The Best Time to Harvest Spilanthes
Please note: links contained in this post and elsewhere on my website may include affiliate links. When you make a purchase through these links, I may earn a commission at no additional cost to you. I only link to products and services that I love - and that I think you will love, too!
This year, I grew Spilanthes acmella (aka Acmella oleoracea) for the first time. That was the easy part. The tricky part was figuring out the best time to harvest Spilanthes!
The flowers are the best part of Spilanthes to harvest if you’re interested in making your own teas and extracts. They seem to be more potent than the leaves to me, although from what I understand, the leaves are also being studied.
Why Harvest Spilanthes?
Spilanthes has a diffusive, numbing quality that makes your whole mouth tingle when you chew the leaves or flowers. This makes it popular for mouth, gum, and throat issues in traditional herbalism. Modern herbalism also seems to be interested in its potential as an immunomodulator, similar to Echinacea. If you’ve ever had the pleasure of experiencing high-quality Echinacea, you’ll know that Echinacea also makes your mouth tingle a bit. Although, not nearly to the extent that Spilanthes does!
My Experience Harvesting Spilanthes
This was my first year growing Spilanthes in my garden, and so far the experiment has gone very well! Spilanthes is a perennial in zones 10-12, but I’ve been growing it as an annual and have been very satisfied with the yield. Usually, the best time to harvest leaves and flowers is right before or during the peak of flowering. The plant is focused on maturing and almost at the peak of the growth cycle.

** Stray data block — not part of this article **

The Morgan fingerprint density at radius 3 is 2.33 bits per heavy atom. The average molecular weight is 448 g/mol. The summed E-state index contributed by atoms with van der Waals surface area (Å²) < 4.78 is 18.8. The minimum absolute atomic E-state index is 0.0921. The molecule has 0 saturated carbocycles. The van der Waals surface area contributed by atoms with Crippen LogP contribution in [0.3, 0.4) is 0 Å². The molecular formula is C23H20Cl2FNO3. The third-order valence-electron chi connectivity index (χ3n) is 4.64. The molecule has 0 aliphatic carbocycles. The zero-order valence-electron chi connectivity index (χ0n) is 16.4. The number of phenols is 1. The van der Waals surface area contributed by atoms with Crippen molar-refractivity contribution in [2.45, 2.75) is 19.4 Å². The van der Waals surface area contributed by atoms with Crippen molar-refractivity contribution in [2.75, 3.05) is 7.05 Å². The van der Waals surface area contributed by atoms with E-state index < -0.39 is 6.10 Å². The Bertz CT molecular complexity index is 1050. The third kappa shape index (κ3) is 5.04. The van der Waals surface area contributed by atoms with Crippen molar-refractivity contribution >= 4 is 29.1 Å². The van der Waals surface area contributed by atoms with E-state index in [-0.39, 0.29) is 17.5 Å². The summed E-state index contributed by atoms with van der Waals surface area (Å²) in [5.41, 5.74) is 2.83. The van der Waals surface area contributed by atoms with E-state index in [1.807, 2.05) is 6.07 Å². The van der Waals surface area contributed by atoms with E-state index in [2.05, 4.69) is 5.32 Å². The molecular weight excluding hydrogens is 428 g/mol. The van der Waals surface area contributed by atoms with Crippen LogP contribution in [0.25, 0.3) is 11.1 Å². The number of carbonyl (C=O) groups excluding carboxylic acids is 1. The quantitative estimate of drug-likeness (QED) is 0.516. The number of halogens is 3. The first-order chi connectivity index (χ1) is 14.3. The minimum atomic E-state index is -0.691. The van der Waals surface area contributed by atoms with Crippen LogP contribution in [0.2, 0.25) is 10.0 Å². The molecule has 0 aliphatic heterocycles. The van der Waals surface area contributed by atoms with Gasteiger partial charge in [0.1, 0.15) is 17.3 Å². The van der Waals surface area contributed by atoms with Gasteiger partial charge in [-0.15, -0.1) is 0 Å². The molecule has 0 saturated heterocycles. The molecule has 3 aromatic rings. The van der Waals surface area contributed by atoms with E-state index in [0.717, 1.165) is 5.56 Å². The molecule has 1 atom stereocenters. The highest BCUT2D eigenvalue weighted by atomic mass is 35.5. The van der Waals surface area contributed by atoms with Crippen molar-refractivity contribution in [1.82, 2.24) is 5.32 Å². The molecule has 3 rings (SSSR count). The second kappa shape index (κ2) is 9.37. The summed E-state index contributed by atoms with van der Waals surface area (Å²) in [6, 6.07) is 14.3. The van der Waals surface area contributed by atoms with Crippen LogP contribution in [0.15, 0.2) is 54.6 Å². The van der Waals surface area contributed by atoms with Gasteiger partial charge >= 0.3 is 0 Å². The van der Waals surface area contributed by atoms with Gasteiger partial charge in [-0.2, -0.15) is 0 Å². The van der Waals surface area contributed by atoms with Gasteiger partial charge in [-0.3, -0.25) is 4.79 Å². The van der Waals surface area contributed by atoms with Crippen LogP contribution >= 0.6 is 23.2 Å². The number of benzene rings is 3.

For me, finding the balance of when to harvest meant figuring out when the seeds had begun to develop. From what I can tell, the flowers start out as small buttons and then gradually get longer. Once the characteristic red center has disappeared and the flower takes on a cone shape, it is very close to finishing setting seed. The picture below shows an example. The flower is in the foreground, and behind it are another overly-mature flower and some of the seeds.
The picture below shows what I think is the optimum time to harvest. The flower has begun to elongate, so it’s larger, but the red center is still very prominent. This is what I look for when I’m harvesting.
The plants develop many flowers at all stages of growth, so I typically deadhead as I harvest. The ones that are too close to setting seed go into one basket (for the burn pile, because the amount of seeds these produce seems to be very. . . generous).
The ones that I want to keep go into the harvest basket. Both leaves and flowers dry quickly and dry well on screens or in a single layer in a basket.
I generally prefer working with dried plants when I make my extracts, but Spilanthes can also be harvested and used fresh and I plan to experiment with both as extracts. Herbalist Deb Soule of Avena Botanicals has a video about how she harvests and uses them, and she prefers fresh.
Saving Seed from Spilanthes
The easiest way to save Spilanthes seeds is to wait for the flowers to dry on the plant. Once the flowers are fully dry, pick them and store them in a brown paper bag in a cool, dry place until spring. I’m not going to be too surprised if I have self-seeded volunteers in the garden next year, though! This definitely seems like the type of plant that will take advantage of any opportunity to establish itself.
I’m an herbalist and author from Atlanta, Georgia. Thanks for visiting my blog! My popular herbal recipe book is full of creative ideas for supporting wellness with adaptogens like rhodiola, holy basil, and ashwagandha. You can learn more about my book here. It’s available for purchase through Amazon, Barnes and Noble, or by request at your favorite local book shop!